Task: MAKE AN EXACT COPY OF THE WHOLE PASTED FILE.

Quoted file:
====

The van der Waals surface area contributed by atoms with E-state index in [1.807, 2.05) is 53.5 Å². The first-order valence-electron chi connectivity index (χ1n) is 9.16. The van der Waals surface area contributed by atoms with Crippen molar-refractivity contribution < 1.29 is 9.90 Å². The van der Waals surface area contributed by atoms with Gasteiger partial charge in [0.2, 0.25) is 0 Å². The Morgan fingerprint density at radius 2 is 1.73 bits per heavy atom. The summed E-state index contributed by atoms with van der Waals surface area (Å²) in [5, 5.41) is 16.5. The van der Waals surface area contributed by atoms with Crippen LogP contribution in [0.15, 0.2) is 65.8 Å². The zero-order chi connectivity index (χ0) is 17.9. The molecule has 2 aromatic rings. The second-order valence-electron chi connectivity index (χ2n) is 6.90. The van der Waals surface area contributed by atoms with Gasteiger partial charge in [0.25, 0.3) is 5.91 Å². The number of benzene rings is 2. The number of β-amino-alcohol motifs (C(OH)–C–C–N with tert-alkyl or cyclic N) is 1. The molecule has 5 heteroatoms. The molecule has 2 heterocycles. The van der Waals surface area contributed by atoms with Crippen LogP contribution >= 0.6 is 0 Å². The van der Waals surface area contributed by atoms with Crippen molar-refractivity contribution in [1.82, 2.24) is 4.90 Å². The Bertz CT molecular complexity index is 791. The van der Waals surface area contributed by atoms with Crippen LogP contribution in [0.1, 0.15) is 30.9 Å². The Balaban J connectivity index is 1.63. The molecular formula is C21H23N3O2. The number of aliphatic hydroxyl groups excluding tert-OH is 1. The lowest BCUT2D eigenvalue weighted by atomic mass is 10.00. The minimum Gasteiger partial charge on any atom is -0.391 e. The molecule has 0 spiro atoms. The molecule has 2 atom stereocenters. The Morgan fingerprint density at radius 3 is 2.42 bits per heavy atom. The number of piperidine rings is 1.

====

The van der Waals surface area contributed by atoms with E-state index in [1.807, 2.05) is 53.5 Å². The first-order valence-electron chi connectivity index (χ1n) is 9.16. The van der Waals surface area contributed by atoms with Crippen molar-refractivity contribution < 1.29 is 9.90 Å². The van der Waals surface area contributed by atoms with Gasteiger partial charge in [0.2, 0.25) is 0 Å². The Morgan fingerprint density at radius 2 is 1.73 bits per heavy atom. The summed E-state index contributed by atoms with van der Waals surface area (Å²) in [5, 5.41) is 16.5. The van der Waals surface area contributed by atoms with Crippen LogP contribution in [0.15, 0.2) is 65.8 Å². The zero-order chi connectivity index (χ0) is 17.9. The molecule has 2 aromatic rings. The second-order valence-electron chi connectivity index (χ2n) is 6.90. The van der Waals surface area contributed by atoms with Gasteiger partial charge in [0.25, 0.3) is 5.91 Å². The number of benzene rings is 2. The number of β-amino-alcohol motifs (C(OH)–C–C–N with tert-alkyl or cyclic N) is 1. The molecule has 5 heteroatoms. The molecule has 2 heterocycles. The van der Waals surface area contributed by atoms with Crippen LogP contribution >= 0.6 is 0 Å². The van der Waals surface area contributed by atoms with Crippen molar-refractivity contribution in [1.82, 2.24) is 4.90 Å². The Bertz CT molecular complexity index is 791. The van der Waals surface area contributed by atoms with Crippen LogP contribution in [0.1, 0.15) is 30.9 Å². The Balaban J connectivity index is 1.63. The molecular formula is C21H23N3O2. The number of aliphatic hydroxyl groups excluding tert-OH is 1. The lowest BCUT2D eigenvalue weighted by atomic mass is 10.00. The minimum Gasteiger partial charge on any atom is -0.391 e. The molecule has 0 spiro atoms. The molecule has 2 atom stereocenters. The Morgan fingerprint density at radius 3 is 2.42 bits per heavy atom. The number of piperidine rings is 1.